If I were a perfect dyer photographer the labels would read clearly.  But in summary I over dyed a series of tannin based beiges.  Sorry,  in no particular order these skeins were Lichen pulled with DNA, Water soaked oak gall, Lichen pulled with soda ash, green persimmon, lichen extracted with ammonia, Oak bark in water soak, and acorn exhaust.  All of these combined will make a great drall scarf.  I have plenty of color choices to combine.

So, in summary, the color extracted beautifully from the roots in the solar dye.  The next round will be a heat pull to compare the 3 and 6 year roots.  At this point the colors I got between the 3 year and 6 year madder root were not that different but because of the substrate snafu, I am holding judgement until I complete another color run.

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Cochineal web starting to appear!

2 Oct

Harley & I are making the unscientific observation that when the Lindheiemer Senna go to seed, the acorns start dropping and the cactus tunas fade, the cochineal white webs start to appear on the cactus pads. Let the cochineal scraping commence!
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Tannins on Wool

8 Sep

So, in the meantime I’ve been soaking some tannin material for use on my rug wool. Some of these have been soaking since last year. We had a great crop of acorns a year ago. Those have been fermenting away.

I’ve collected many oak galls during my lichen gathering over the past two years. Those have been soaking in 8 oz jars, it’s all about the pickle jars and how much they can hold!

We lost an oak to the drought and the woodpeckers & raccoons thoughtfully stripped the bark for me.

Friends north of here, both in Texas, Colorado and Pennsylvania have gifted med with various species of walnuts.

All of these colors were done with a minimum of dyestuff to see what I could get with a minimum of effort. Really, I am lazy! All are mordanted with alum sulfate at 12% wof, rinsed and cured for about a month before dyeing

My favorite color is the oak gall. I am prepping for a much larger dye run in the next batch. It will make a beautiful neutral with the lichen rose & garnet tones. I am starting to visualize a rug series based on a water motif using the colors from my valley.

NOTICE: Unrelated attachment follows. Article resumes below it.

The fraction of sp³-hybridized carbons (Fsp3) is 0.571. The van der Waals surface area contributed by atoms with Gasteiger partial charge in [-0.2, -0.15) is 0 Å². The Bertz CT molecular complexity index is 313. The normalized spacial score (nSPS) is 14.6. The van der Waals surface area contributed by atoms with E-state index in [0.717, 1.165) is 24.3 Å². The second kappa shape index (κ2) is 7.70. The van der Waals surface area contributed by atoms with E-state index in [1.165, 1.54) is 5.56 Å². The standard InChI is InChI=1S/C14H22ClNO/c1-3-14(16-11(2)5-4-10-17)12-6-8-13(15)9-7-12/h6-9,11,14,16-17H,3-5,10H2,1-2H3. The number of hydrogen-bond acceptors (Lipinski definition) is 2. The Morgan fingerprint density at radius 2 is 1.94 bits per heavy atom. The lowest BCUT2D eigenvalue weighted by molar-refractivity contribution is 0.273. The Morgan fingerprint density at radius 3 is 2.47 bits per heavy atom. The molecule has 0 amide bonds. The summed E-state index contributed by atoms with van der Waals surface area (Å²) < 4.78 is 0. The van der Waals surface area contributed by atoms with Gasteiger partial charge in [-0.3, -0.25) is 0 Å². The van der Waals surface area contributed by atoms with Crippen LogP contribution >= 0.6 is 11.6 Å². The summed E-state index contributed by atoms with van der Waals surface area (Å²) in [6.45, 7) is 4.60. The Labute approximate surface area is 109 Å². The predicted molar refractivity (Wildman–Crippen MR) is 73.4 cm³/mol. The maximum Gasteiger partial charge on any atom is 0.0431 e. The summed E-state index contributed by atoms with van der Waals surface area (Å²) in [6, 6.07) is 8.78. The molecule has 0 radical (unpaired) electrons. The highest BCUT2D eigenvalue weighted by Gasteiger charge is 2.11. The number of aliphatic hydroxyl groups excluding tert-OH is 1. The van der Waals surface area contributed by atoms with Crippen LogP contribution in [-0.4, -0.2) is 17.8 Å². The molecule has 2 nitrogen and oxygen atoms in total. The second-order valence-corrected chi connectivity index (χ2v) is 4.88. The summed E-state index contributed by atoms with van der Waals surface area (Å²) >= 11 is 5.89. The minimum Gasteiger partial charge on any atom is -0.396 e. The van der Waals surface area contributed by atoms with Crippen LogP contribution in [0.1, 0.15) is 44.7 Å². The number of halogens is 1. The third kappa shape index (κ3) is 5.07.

It is tough to capture the different tannin tones. In summary, I would describe them as acorn-golden tones, oak bark-silver brown, oak gall-rose brown, and walnut-light brown.

Walnut will get redipped to push darker and I think the others will get an iron modifier to see how dark they go.

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Part 3 Texas Madder Root

4 Aug

Let’s revisit the madder root.  The photo above shows the nice dark tomato red I got from the large madder roots.  The left two are from the big roots, the right two are from the smaller roots.  I can see why one should be patient and let the madder root grow for at least 3 years.  This crop was right at 3 years old.  I dug a 4 foot by 4 foot area and separated the roots.  I still have some madder exhaust on hand to use with some wool.

A nice contrast color for the persimmon, oak, acorn and weld yellows and browns.  Almost time to weave…..

Colors from my valley – Parmotrema Austrosinese

31 Dec

Also known as unwhiskered ruffle lichen, here are some color ranges on silk I’ve gotten from my lichen by combining it with acorns, Japanese Indigo, iron, soda ash and ammonia.  Of course not at once!  There is quite a color range available.  I still have walnut and agarita to explore with lichen in color combinations.  Next up, lightfast tests….and more dyeing….what colors can I find in my valley!

Always collect ONLY windfall lichen.  Our Texas winds kick up every once in awhile here in HIll Country and when we have a heavy dew morning I have plenty on the ground to harvest!

In a later post I’ll detail how the colors were combined, but I couldn’t resist sharing since the skeins had dried and were so pretty!  The yarn was sourced from Habu and from Georgia Yarn Company.  They all held up well in the dyepot.

 

Unwhiskered ruffle lichen